South Korea could be an obstacle to solving the North Korean nuclear problem, even though the U.S. and North Korean deputy foreign ministers say they are satisfied with the results of their recent meeting.
What can be done, if anything?
The New York talks between North Korean Deputy Foreign Minister Kim Kye-gwan and Stephen Bosworth, Washington's special representative for North Korea policy, lasted two days. The officials discussed ways to resume the six-party talks among North Korea, South Korea, the United States, Russia, Japan, and China, the organizer of these talks, which began in 2003 and were suspended in late 2008.
Many doubts have been expressed about the usefulness of the six-party talks since their inception. Essentially, they were launched after a war of words broke out between the United States and North Korea when Washington accused Pyongyang of conducting secret military nuclear research in violation of their previous agreements. That bilateral dispute was later joined by intermediaries and concerned countries.
There was always a chance that the two main parties to the discussions would try to have a behind-the-scenes agreement, if only because the six-party talks have already greatly enhanced China and Russia's influence in the region.
When the United States first entered into talks on recognizing the People's Republic of China in 1971, China was much like North Korea is now. But they managed to come to an agreement. And North Korea has repeatedly hinted that there is shortcut to a comprehensive resolution - a separate agreement with the United States. Yet the talks in New York were about returning to the six-party format.
On July 24, Secretary of State Hillary Clinton met with Chinese State Councilor Dai Bingguo in South China to discuss how to encourage North Korea to resume the talks where they left off in 2008, when North Korea was ready to pledge to stop its nuclear programs in return for aid and energy. Since then, North Korea has conducted two nuclear tests and announced the launching of a uranium program. There were many reasons why the talks collapsed; neither side is blameless. However, the main reason was that the negotiating partners mistrusted each other during George W. Bush's time in office.
Today it is clear that the Obama administration really wants to overcome the North Korean stalemate and is ready to strike a major deal. One of the reasons is the debt showdown in Washington that only just came to an end. Adding a conflict on the Korean peninsula, let alone a nuclear one, to the ongoing U.S. debt crisis is an unthinkable prospect for the Obama administration.
The previous round of the talks did not discuss the fate of nuclear weapons because North Korea did not have any. But now it does, and getting rid of them could be like trying to put toothpaste back into the tube.
In such complicated situations, there is a temptation to do nothing. But this is not a viable solution for the Korean peninsula, especially because sentiments in South Korea are changing rapidly, and this could cause more problems for the Obama administration than North Korea's refusal to budge on the nuclear problem.
The South Korean ultimatum
The North Korean foreign ministry said on Monday that it was ready to resume the six-party talks on its nuclear program, but South Korea could prove an obstacle to any progress.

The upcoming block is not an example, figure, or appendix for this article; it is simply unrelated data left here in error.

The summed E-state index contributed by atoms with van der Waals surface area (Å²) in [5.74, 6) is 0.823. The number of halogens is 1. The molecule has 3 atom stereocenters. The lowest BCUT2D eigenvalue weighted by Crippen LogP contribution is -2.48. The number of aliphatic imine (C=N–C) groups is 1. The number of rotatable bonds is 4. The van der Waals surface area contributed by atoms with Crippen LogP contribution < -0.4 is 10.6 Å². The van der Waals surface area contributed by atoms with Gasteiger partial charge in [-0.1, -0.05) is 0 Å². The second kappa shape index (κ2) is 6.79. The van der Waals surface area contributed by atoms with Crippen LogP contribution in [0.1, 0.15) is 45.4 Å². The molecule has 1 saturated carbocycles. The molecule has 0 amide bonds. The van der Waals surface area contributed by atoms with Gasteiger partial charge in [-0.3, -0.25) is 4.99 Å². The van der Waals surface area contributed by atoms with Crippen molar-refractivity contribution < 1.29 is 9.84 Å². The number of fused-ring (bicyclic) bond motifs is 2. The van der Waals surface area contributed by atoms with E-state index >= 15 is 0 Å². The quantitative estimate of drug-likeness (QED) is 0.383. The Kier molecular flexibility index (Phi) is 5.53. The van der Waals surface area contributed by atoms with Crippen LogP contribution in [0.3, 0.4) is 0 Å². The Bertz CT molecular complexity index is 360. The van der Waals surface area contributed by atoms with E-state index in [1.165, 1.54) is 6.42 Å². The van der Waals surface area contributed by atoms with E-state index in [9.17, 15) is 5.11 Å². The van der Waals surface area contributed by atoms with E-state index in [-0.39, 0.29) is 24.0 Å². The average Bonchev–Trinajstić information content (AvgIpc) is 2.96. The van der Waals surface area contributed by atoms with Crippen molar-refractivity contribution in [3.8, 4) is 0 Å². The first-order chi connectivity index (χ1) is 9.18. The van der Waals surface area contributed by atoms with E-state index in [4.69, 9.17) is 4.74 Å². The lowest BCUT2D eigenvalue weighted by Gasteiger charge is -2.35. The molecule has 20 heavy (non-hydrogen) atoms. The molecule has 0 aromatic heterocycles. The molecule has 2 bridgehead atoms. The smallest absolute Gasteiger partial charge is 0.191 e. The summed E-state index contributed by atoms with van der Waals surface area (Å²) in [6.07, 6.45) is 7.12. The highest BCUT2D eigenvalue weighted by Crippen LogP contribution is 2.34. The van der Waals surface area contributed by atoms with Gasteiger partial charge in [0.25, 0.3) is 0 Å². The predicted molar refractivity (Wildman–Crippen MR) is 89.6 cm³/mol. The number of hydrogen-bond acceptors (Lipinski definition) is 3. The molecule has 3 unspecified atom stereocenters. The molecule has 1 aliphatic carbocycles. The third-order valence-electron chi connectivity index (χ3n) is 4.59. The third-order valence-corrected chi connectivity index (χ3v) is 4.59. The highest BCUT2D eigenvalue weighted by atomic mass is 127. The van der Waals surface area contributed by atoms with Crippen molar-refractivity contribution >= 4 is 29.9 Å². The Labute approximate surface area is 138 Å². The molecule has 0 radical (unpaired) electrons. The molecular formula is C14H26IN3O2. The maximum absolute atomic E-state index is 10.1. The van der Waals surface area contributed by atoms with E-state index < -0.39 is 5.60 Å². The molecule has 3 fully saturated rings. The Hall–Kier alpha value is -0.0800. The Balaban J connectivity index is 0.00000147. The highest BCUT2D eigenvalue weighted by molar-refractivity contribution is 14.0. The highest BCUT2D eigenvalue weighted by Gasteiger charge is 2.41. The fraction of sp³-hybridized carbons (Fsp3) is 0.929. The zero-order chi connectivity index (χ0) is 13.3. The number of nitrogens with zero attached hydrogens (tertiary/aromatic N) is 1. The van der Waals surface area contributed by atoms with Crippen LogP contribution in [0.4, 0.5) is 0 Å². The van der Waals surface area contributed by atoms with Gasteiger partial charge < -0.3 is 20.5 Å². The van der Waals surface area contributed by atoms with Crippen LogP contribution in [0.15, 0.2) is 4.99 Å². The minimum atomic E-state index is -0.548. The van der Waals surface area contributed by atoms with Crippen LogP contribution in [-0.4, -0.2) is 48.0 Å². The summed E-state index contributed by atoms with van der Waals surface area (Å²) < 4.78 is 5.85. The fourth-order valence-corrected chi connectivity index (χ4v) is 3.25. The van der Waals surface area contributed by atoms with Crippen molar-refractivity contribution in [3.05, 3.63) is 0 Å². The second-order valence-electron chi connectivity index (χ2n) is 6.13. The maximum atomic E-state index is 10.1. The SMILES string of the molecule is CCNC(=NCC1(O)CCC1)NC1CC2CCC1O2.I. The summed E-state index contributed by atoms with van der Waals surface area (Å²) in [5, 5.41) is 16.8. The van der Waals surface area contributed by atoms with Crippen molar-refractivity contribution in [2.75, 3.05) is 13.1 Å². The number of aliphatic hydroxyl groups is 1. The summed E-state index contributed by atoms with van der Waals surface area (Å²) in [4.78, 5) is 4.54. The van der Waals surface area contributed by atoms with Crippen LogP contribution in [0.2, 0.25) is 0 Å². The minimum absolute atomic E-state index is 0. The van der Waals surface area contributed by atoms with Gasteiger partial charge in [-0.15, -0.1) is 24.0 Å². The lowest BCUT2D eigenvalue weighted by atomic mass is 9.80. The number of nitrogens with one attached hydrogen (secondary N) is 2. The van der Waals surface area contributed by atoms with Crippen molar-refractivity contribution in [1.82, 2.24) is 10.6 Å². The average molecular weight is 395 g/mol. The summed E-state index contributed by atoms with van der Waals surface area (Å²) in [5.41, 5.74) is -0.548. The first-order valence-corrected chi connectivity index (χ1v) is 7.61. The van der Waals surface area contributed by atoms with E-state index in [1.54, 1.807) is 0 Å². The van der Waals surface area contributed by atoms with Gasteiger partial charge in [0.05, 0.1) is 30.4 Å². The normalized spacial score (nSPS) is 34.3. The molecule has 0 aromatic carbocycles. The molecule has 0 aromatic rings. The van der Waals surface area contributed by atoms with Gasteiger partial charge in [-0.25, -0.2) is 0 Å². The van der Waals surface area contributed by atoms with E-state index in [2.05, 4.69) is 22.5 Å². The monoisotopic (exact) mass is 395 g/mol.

According to the Washington Post, one U.S. expert, speaking on the condition of anonymity, said that the preconditions demanded by South Korea set too high a bar. Seoul demands that Pyongyang must cease its nuclear activities and allow International Atomic Energy Agency inspectors back into the country before resuming the six-party talks. What point are the talks then if Pyongyang complies with this demand? Such preconditions are sure to kill any talks in the crib.
There were reports in the media before the talks in New York that soothing their South Korean allies was a greater challenge for U.S. diplomats than convincing the North Koreans to attend the talks. The reason is that South Korean attitudes toward their northern neighbors are more negative than ever before.
South Korean society is more or less evenly divided over whether to treat Pyongyang with kid gloves or an iron fist. There are minor fluctuations, of course. A soft approach was favored by a majority of South Koreans when the six-party talks began, whereas now the majority wants the South Korean government to take a hard line.
Ralph Cossa, president of the Pacific Forum CSIS think tank in Honolulu, writes in The Japan Times that "support for the U.S.-South Korea alliance has never seemed stronger in South Korea" and, worse still, that "a growing number of South Koreans, including many prominent politicians, are calling for the reintroduction of U.S. tactical nuclear weapons to South Korea."
"An even larger number believe that the South should have its own independent nuclear weapons capability to match that of the North's," Cossa writes.
This is public opinion, not government policy. However, unlike its predecessors, the South Korean government under President Lee Myung-bak is already extremely anti-North Korean; bottom-up pressure could add fuel to the fire.
An arms race between North and South Korea is the last thing a cash-strapped United States needs. The Bush administration was too strident about regime change and the spread of democracy around the world, including North Korea. The Obama administration has had to pay the price, but it's unclear if it will be able to cope with this burdensome legacy.
The views expressed in this article are the author's and may not necessarily represent those of RIA Novosti.